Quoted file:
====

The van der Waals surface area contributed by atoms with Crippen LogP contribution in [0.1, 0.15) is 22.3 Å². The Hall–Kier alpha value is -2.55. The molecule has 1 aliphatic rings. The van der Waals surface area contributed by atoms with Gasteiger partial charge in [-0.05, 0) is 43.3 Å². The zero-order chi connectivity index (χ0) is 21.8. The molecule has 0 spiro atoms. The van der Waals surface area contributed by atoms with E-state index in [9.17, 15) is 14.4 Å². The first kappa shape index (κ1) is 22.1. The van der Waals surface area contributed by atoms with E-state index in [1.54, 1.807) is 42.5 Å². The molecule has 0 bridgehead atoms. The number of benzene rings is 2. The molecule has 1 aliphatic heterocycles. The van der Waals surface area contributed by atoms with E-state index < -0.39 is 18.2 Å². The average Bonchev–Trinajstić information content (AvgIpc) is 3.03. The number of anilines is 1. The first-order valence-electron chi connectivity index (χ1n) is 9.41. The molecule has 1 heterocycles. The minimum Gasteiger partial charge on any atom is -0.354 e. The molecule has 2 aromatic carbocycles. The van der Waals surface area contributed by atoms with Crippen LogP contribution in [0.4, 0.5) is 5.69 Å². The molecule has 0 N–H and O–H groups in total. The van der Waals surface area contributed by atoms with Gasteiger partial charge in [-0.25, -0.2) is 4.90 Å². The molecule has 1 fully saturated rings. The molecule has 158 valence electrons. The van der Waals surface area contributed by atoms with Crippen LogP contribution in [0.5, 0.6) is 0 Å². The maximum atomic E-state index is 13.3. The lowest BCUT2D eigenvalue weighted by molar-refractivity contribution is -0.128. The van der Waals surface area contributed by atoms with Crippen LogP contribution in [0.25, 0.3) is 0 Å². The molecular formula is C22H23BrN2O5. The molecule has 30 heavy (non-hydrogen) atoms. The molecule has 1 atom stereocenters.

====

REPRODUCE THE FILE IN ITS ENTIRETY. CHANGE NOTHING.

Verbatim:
The van der Waals surface area contributed by atoms with Crippen LogP contribution in [0.1, 0.15) is 22.3 Å². The Hall–Kier alpha value is -2.55. The molecule has 1 aliphatic rings. The van der Waals surface area contributed by atoms with Gasteiger partial charge in [-0.05, 0) is 43.3 Å². The zero-order chi connectivity index (χ0) is 21.8. The molecule has 0 spiro atoms. The van der Waals surface area contributed by atoms with E-state index in [9.17, 15) is 14.4 Å². The first kappa shape index (κ1) is 22.1. The van der Waals surface area contributed by atoms with E-state index in [1.54, 1.807) is 42.5 Å². The molecule has 0 bridgehead atoms. The number of benzene rings is 2. The molecule has 1 aliphatic heterocycles. The van der Waals surface area contributed by atoms with E-state index < -0.39 is 18.2 Å². The average Bonchev–Trinajstić information content (AvgIpc) is 3.03. The number of anilines is 1. The first-order valence-electron chi connectivity index (χ1n) is 9.41. The molecule has 1 heterocycles. The minimum Gasteiger partial charge on any atom is -0.354 e. The molecule has 2 aromatic carbocycles. The van der Waals surface area contributed by atoms with Crippen LogP contribution in [0.4, 0.5) is 5.69 Å². The molecule has 0 N–H and O–H groups in total. The van der Waals surface area contributed by atoms with Gasteiger partial charge in [-0.25, -0.2) is 4.90 Å². The molecule has 1 fully saturated rings. The molecule has 158 valence electrons. The van der Waals surface area contributed by atoms with Crippen LogP contribution in [0.5, 0.6) is 0 Å². The maximum atomic E-state index is 13.3. The lowest BCUT2D eigenvalue weighted by molar-refractivity contribution is -0.128. The van der Waals surface area contributed by atoms with Crippen LogP contribution in [0.25, 0.3) is 0 Å². The molecular formula is C22H23BrN2O5. The molecule has 30 heavy (non-hydrogen) atoms. The molecule has 1 atom stereocenters.